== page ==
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News and Views

A prophetic voice on Taliban calls out again
By Jane Perlez

The International Herald Tribune


LAHORE, Pakistan: Ahmed Rashid, a Pakistani expert on the Taliban, who until 9/11 knew them better than almost any outsider, has over the decades turned out to be something of a prophet in the region, though mostly of the Cassandra type.

A longtime critic of the Taliban who raised alarms about the group back in the mid-1990s, Rashid, 59, has just come out with his fourth book: "Descent Into Chaos: The United States and the Failure of Nation Building in Pakistan, Afghanistan and Central Asia" (Viking, 2008), a caustic compendium of the mistakes by the Bush administration and, by extension, its regional allies, in tackling Islamic militancy.

His central argument is not original: that the money and blood spent on Iraq should have been invested instead in Afghanistan, rebuilding the country after the U.S.-led invasion in 2001 drove the Taliban from power, in order to prevent the Taliban resurgence so much in evidence now. Since that was not done, Rashid says, the options for stabilizing Afghanistan have dwindled to one: Pakistan must cut its ties to the Afghan Taliban.

Rashid, who has been roaming the wilds of Afghanistan and western Pakistan since the 1960s, distinguishes between the Afghan and Pakistani Taliban, the latter a force that is helping to shelter Osama bin Laden and Al Qaeda cells in the lawless tribal areas of Pakistan.

"The Pakistani Army needs to make a strategic decision to dump support for the Afghan Taliban leadership in Quetta," he said, referring to the desert city in the Pakistani province of Baluchistan where the Afghan Taliban keep a rear base. "The Afghan Taliban can be quietly arrested and put under house arrest."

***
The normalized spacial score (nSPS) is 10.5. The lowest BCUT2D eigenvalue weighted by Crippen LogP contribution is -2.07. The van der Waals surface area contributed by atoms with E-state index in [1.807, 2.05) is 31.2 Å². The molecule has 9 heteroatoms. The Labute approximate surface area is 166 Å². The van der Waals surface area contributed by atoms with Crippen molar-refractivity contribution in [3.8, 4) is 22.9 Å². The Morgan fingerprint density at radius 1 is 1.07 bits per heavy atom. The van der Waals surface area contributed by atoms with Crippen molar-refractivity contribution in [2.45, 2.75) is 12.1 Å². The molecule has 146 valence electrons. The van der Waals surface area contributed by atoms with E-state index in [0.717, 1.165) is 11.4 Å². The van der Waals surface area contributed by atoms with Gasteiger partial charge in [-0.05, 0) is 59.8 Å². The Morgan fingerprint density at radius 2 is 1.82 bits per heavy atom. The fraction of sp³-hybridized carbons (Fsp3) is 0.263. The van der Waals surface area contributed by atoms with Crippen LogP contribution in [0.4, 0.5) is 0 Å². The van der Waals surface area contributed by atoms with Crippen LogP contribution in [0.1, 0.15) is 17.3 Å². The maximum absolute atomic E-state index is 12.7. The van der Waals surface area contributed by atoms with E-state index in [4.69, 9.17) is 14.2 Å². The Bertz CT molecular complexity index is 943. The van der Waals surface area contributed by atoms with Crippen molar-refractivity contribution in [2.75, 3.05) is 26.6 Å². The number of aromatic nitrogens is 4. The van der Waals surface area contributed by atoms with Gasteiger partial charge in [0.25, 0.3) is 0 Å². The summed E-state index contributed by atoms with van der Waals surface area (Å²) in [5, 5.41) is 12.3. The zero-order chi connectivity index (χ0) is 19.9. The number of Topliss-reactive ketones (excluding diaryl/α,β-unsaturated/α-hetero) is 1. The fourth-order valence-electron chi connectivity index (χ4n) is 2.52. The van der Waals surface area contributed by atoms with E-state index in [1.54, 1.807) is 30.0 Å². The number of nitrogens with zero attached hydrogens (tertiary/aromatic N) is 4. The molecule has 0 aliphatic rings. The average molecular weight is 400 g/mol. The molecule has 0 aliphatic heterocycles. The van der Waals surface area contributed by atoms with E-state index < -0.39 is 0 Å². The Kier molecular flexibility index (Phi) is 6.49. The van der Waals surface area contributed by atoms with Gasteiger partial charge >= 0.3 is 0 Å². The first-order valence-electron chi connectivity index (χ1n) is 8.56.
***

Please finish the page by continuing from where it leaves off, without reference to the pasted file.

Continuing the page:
Only after that, he says, will Pakistan, and by extension, the United States, be able to reduce the threat from Al Qaeda and their brethren, the Pakistani Taliban who operate out of the tribal lands. If the Taliban sanctuaries in Pakistan are not eliminated, the United States and its NATO allies will find it impossible to win what has turned out to be an unexpectedly prolonged war in Afghanistan, he argues.

Pakistani intelligence and military officials deny that there are any Afghan Taliban in Pakistani territory, but that does not stop Rashid from taking them on. Nor is he shy about pointing out what he considers the mistakes of the Bush administration and its failure to be tougher on the Pakistani government.

For too long, he insists, the Pakistan Army and the powerful Inter-Services Intelligence agency have protected the Afghan Taliban as a future "strategic asset" against rival India in the event the United States - widely considered a fair-weather friend - withdraws its patronage from Pakistan.

He says the Bush administration was too gentle with President Pervez Musharraf after the Pakistani leader gave his commitment to the campaign against terror following the Sept. 11, 2001, attacks in the United States. "The Americans never said strongly enough that Pakistan had to stop supporting the Taliban - that was because Musharraf was giving them the Al Qaeda types," he said, a reference to the capture of top Al Qaeda operatives who were captured by the Pakistanis and handed over to the United States. Bush should have insisted that Musharraf quash the Taliban too, he said.

The son of a military officer, Rashid got his first taste of guerrilla warfare after graduating from Cambridge in the late 1960s. Steeped in the era's favorites, Marx, Mao and Che, he took off for the hills of Baluchistan. He stayed for 10 years.

He was a guerrilla fighter and political organizer, and with a couple of like-minded Pakistani friends led peasants fighting for autonomy against the Pakistani government and army, with its helicopters and well-armed men.